Update, 3:30 pm EDT: Under bright blue skies, the Falcon 9 rocket took off from Florida on Wednesday afternoon and promptly delivered its Starlink payload into orbit. This booster has truly become the workhorse of the global launch industry:
After learning to crawl, walk and run, the Falcon 9 is now sprinting. Today:
• 100th consecutive, successful launch of a Falcon 9
• 16th launch of 2021, a cadence of one rocket every nine days
• 6th launch during the last 33 days, once every five days pic.twitter.com/kmuBJwA82i
— Eric Berger (@SciGuySpace) May 26, 2021
Original post, 1:31 pm EDT: SpaceX will attempt to launch another batch of 60 Starlink satellites today at 2:59 pm ET (18:59 UTC) from Cape Canaveral Space Force Station in Florida. This marks the 28th overall launch of operational Starlink satellites.
The most notable aspect of today’s mission is that it would be the 100th consecutive successful flight for the Falcon 9 rocket. This record dates back to June 2015, when the Falcon 9 rocket’s second stage failed during the launch of a cargo supply mission to the International Space Station. The Dragon capsule was lost after the second stage broke apart and sank into the Atlantic Ocean.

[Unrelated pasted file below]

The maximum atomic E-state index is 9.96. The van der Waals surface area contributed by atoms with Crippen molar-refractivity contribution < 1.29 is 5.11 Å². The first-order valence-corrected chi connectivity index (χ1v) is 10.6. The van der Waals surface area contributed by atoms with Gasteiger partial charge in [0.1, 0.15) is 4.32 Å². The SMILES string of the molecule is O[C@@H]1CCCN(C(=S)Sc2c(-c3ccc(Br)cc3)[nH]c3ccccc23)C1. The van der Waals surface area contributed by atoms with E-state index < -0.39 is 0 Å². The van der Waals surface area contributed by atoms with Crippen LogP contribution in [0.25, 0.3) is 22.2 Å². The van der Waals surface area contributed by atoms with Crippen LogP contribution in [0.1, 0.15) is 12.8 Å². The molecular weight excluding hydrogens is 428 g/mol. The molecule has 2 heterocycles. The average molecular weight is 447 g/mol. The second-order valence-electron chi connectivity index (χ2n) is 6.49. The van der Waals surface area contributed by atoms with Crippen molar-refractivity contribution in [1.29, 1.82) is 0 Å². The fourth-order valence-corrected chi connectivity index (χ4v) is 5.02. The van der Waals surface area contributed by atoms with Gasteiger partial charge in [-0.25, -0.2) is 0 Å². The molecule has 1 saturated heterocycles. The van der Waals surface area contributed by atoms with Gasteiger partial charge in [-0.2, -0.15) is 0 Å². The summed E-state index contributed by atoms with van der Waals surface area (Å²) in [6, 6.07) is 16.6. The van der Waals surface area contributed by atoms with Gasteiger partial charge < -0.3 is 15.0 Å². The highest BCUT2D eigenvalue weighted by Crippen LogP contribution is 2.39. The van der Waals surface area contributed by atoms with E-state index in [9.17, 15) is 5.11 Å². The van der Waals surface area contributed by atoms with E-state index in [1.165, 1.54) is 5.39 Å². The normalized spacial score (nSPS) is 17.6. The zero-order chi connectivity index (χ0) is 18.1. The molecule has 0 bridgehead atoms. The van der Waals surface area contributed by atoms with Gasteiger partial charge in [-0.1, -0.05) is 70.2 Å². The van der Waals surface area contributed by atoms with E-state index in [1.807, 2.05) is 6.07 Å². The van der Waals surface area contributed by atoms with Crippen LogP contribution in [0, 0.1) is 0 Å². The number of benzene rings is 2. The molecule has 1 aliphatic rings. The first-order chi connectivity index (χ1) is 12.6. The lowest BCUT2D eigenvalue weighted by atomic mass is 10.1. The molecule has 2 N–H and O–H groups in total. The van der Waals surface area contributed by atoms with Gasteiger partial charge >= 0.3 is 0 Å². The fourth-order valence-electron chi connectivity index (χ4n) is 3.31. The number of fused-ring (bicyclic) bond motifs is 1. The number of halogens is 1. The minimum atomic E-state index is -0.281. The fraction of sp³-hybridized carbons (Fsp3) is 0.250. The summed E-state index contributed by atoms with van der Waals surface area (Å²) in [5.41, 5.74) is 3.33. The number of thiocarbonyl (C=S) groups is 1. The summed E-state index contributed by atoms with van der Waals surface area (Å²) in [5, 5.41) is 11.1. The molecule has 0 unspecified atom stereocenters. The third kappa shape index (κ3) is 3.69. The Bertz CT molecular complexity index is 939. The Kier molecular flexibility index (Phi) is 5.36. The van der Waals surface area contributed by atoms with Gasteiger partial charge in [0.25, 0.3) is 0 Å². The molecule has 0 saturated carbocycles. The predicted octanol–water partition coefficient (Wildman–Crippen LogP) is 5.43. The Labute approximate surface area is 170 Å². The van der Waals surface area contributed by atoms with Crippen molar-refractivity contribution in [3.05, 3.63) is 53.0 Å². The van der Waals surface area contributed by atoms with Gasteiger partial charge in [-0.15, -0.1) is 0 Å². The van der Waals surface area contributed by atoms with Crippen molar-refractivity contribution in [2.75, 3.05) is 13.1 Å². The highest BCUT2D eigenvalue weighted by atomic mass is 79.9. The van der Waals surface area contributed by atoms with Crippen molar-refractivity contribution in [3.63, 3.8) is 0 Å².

Since that time, the company’s Falcon 9 has had an unblemished run of 99 successful launches, many of which have resulted in landings as well. SpaceX has lost one additional mission, but this didn’t occur during a launch. Rather, the Amos-6 payload blew apart in September 2016 during a propellant loading that preceded a static fire test. The company has safely launched 90 rockets since the Amos-6 mishap.
The rocket for today’s mission has only launched one other time, boosting the Sentinel-6A Earth science mission for NASA last November. That launch took place from Vandenberg Space Force Base in California, and the first stage has since been shipped across the country to Florida. It seems likely that one or more Merlin engines were swapped out on the first stage because SpaceX performed a static fire test of the vehicle earlier this week, something the company usually doesn’t do before a Starlink mission.
SpaceX has rarely used such a “young” rocket for a Starlink mission. This may suggest that the company’s customers are getting more comfortable using Falcon 9 first stages with more experience or that SpaceX is launching so quickly that this was simply the next rocket up. This will be the 16th launch of a Falcon 9 rocket this year, meaning that if SpaceX launches today, it will remain on pace to make an orbital launch attempt every nine days in 2021.
A majority of the company’s launches so far this year, 13 of 16, have carried Starlink satellites, as SpaceX continues to build out its constellation to provide broadband Internet from low Earth orbit. However, it appears likely that the majority of the company’s upcoming launches this summer will be focused on projects for customers, including the 22nd Cargo Resupply mission for NASA, a GPS III satellite for the US Space Force, and a Sirius XM satellite. These three launches could all take place from Florida within the next month.
The company’s webcast for today’s launch attempt should begin about 15 minutes before liftoff.